Common International Trade Terms and Payment Methods

Understanding commonly used terms and payment methods in international trade is also a crucial factor in your importing business. The following are some common terms and payment methods:

EXW (Ex Works):

EXW refers to the seller delivering the goods at a location specified by the buyer, such as the customer’s agent warehouse address. The seller’s sole responsibility is to have the goods ready for the buyer to pick up, and the buyer is responsible for all transportation, insurance, and import clearance costs. Under this trade term, the seller has minimal responsibility, and the buyer assumes all transportation and related expenses. In the EXW term, it is advisable for the seller to have agents and warehouses in China to assist with receiving, container booking, customs clearance, and other processes.

FOB (Free On Board):

FOB indicates that the seller is responsible for delivering the produced goods to a specified port in the seller’s country. The seller is responsible for all inland and port-related fees during transportation from the factory to the port and must also pay for loading the goods onto the ship. The buyer, on the other hand, is responsible for sea freight, cargo insurance, and a series of fees after arrival at the port, such as customs clearance. In FOB trade, the freight forwarder is mostly designated by the customer, but in some special cases, it can be designated by the seller.

CIF (Cost, Insurance, and Freight):

CIF includes cost, insurance, and freight. CIF terms mean that the seller is responsible for transportation, insurance, and freight until the goods arrive at the destination port. Once the goods arrive at the destination port, the responsibility transfers to the buyer, who will bear additional expenses such as unloading, customs clearance, and transportation to the final destination. CIF is usually applicable to sea freight, and the buyer needs to pay the costs, including freight, insurance, and the actual cost of the goods.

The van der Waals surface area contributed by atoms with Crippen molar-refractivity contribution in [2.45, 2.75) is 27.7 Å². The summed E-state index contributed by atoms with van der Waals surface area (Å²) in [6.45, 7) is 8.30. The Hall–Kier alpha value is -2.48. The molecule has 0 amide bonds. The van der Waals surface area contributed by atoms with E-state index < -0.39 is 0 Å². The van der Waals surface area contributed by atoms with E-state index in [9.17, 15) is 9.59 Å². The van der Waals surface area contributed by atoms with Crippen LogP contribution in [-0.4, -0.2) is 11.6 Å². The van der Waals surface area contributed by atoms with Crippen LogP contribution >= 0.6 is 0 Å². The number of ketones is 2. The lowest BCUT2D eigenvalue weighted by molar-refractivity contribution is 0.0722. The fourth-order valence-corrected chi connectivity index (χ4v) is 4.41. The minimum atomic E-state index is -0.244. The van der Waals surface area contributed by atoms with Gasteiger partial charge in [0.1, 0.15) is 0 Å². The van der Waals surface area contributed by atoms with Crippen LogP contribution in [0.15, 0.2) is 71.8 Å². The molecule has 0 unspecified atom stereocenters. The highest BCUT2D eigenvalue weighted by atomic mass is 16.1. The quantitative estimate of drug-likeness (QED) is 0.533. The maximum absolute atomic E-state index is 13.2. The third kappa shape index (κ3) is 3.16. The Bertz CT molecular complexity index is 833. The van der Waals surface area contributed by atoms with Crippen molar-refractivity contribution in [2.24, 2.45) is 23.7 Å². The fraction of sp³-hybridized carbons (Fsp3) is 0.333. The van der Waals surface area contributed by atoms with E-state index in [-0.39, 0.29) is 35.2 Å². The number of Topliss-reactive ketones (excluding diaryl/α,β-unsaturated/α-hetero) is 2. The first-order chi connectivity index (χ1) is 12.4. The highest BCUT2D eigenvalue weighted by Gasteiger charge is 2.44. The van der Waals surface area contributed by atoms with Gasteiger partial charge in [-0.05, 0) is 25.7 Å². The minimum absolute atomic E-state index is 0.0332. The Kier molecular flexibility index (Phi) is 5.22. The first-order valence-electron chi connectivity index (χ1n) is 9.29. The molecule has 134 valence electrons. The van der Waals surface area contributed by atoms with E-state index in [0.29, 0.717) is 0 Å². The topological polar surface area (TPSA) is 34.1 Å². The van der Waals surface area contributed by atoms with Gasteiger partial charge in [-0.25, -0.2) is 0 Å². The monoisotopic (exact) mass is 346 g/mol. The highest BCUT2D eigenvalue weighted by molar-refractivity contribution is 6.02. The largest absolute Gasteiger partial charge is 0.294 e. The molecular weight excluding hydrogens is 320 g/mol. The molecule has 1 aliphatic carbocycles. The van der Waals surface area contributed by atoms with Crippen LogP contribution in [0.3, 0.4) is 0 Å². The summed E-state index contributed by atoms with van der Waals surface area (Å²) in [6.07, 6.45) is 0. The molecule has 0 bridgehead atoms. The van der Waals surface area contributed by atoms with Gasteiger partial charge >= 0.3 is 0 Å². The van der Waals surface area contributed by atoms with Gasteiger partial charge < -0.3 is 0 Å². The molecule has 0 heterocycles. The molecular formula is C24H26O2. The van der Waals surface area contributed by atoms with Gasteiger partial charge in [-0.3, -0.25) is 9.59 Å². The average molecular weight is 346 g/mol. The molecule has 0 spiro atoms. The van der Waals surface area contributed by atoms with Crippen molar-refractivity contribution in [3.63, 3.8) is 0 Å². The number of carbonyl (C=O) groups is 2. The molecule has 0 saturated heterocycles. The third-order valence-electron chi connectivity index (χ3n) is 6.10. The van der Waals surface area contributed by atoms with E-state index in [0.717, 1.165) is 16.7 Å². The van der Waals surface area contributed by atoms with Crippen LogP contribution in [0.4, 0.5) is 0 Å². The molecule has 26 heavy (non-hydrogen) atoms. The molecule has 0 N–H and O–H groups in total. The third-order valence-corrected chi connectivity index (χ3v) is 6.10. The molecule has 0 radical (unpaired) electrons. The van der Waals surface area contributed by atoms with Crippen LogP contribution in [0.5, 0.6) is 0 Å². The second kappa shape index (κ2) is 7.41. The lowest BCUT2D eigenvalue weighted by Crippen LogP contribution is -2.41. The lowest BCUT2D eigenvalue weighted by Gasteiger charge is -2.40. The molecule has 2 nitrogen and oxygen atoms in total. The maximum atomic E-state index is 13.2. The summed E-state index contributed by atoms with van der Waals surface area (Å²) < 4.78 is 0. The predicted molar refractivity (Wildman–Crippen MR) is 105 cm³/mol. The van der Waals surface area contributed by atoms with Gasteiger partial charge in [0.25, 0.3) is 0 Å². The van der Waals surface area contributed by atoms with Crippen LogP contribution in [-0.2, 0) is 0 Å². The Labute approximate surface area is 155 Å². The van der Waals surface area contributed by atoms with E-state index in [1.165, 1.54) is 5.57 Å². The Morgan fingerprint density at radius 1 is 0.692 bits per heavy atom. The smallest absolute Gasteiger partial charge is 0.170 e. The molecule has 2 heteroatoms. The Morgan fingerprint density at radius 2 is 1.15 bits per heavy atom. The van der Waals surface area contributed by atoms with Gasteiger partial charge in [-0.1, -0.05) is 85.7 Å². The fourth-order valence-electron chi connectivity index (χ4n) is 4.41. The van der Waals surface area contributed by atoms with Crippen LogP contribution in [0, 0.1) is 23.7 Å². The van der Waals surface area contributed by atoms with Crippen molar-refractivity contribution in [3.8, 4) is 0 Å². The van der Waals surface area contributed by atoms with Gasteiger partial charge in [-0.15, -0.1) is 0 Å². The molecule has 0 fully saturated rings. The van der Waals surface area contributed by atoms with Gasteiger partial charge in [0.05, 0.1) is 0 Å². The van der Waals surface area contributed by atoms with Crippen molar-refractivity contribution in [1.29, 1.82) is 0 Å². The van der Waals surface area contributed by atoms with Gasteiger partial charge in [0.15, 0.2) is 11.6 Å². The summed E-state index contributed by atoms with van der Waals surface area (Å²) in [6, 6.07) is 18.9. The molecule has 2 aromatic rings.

DDP (Delivered Duty Paid):

DDP is the opposite of EXW and requires the seller to bear almost all costs and risks, including transportation, insurance, duties, and import clearance. The seller delivers the goods to the destination specified by the buyer, completes all import procedures, and the buyer only needs to wait to receive the goods at the destination. This is a very comprehensive trade term, with relatively minimal responsibility for the buyer. However, since DDP means that the seller has to bear more responsibility and costs, including import duties, taxes, and customs procedures in the destination country, this may lead to an increase in product prices, thereby increasing the buyer’s purchasing costs.

3 Likes

Thank you for sharing :slight_smile: